Why cities are so well-suited to renewable-energy growth
Kate Gordon (@katenrg) is a vice chair at the Paulson Institute.
Last week, 175 countries signed onto a global agreement to significantly reduce carbon emissions in the face of the threat of climate change. Many of those same countries—particularly India, China, and Nigeria—are simultaneously experiencing major urbanization trends that will move billions of people into cities over the next several decades. In fact, according to the United Nations, approximately 2.5 billion people will likely join the world’s urban population by 2050, almost entirely in Asia and Africa. By that time, two-thirds of the world’s population is projected to be living in urban areas, according to the United Nations.
In the past, we’ve always seen urbanization and increased energy use go hand in hand, as rural workers move to cities and gain a more middle-class, consumer-oriented lifestyle. But the challenge of global warming means that today’s urbanization has to follow a different path, one that’s actually sustainable for both individuals and the climate.
The great news is that cities are the perfect proving ground for some of the most important technologies that will anchor a lower-carbon future: renewable energy systems. As cities become larger and more centralized–and especially if city planners prioritize density over sprawl–they have the opportunity to bring massive amounts of renewable energy onto existing power grids and also to pioneer new, more distributed energy models. In doing so, these new global cities can become models for bringing down emissions while also becoming far more resilient in the face of increased extreme weather events and other catastrophic climate impacts.
Why are cities so well-suited to renewable energy growth? Simply put, cities are where the people are.
Locating a large wind or solar power system miles away from consumers can cause up to 15% loss through transmission alone. It can also create major rate increases to pay for transmission and distribution infrastructure. In contrast, locating smaller solar systems within cities requires less transmission and provides more consistent power. In places like California, where communities are allowed to jointly own or lease solar systems through “shared solar” programs, these benefits are being realized today. The National Renewable Energy Laboratory estimates that if other U.S. cities adopted similar policies, that shared solar could represent nearly 50% of the distributed solar market in 2020 in this country alone.
Dense urban areas can also take advantage of smaller “microgrids,” which can either connect into the larger grid or disconnect from it in extreme weather events or other grid emergencies. From New York to Yanqing, a small county near Beijing, urban centers around the world are embracing microgrids as a way to deploy lower-carbon electricity while increasing resilience in the face of natural or national security risks to the grid. These can be powered by a variety of renewable sources, including solar and wind, combined with more consistent “baseload” power from geothermal power stations, gas turbines, or fuel cells.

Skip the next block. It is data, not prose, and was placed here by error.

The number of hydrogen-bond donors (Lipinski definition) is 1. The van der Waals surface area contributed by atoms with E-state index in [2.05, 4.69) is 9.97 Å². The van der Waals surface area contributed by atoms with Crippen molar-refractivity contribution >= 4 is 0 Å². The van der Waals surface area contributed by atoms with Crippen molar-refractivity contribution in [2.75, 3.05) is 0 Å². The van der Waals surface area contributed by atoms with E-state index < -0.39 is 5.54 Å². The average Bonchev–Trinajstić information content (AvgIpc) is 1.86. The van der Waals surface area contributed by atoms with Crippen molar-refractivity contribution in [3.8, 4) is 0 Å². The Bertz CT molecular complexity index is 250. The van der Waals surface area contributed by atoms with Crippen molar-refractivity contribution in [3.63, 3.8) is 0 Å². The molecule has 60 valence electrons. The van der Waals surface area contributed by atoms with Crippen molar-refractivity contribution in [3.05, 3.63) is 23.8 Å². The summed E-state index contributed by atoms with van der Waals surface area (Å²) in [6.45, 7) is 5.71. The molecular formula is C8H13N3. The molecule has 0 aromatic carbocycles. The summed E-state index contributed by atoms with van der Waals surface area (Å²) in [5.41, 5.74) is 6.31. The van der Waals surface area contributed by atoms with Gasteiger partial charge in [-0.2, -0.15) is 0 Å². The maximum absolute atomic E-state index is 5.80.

One of the major benefits of renewable energy over fossil-based energy, other than the obvious fact of renewables bringing down carbon emissions, is that renewable systems can be placed anywhere and aren’t dependent on moving fuels from production sites to generation sites. But there are downsides, including that many renewable energy sources are intermittent. The sun doesn’t shine and the wind doesn’t blow all the time, critics argue, whereas coal can be burned 24/7.
Herein lies another benefit of cities: the ability for city dwellers to use today’s technologies, specifically electric cars, as batteries to store renewable energy. The wind mostly blows at night—so urban residents can charge their cars at night and capture that energy, turning it into driving miles the next day. Same with cars plugged in during the day at work sites during peak sun shine hours. As battery technology gets more and more advanced, urban transportation networks will also become electrical storage networks.
Cities are increasingly realizing these benefits. Las Vegas has committed to becoming a 100% renewable energy city by 2017, powered in large party by a huge utility-scale solar power system being built in nearby Eldorado Valley. The city of Zhangjiakou in northern China has promised to become 80% powered by renewables by 2030, and could even become an energy exporter to the surrounding Beijing-Tianjin-Hebei region if strong interconnection policies are put in place.
Now is the time for cities across the globe, especially those springing up in Asia and Africa, to embrace renewable energy technology to power their homes and businesses. In doing so, these cities can leapfrog the old-school development models of the West and become the new model for sustainable and resilient development in the 21st century.
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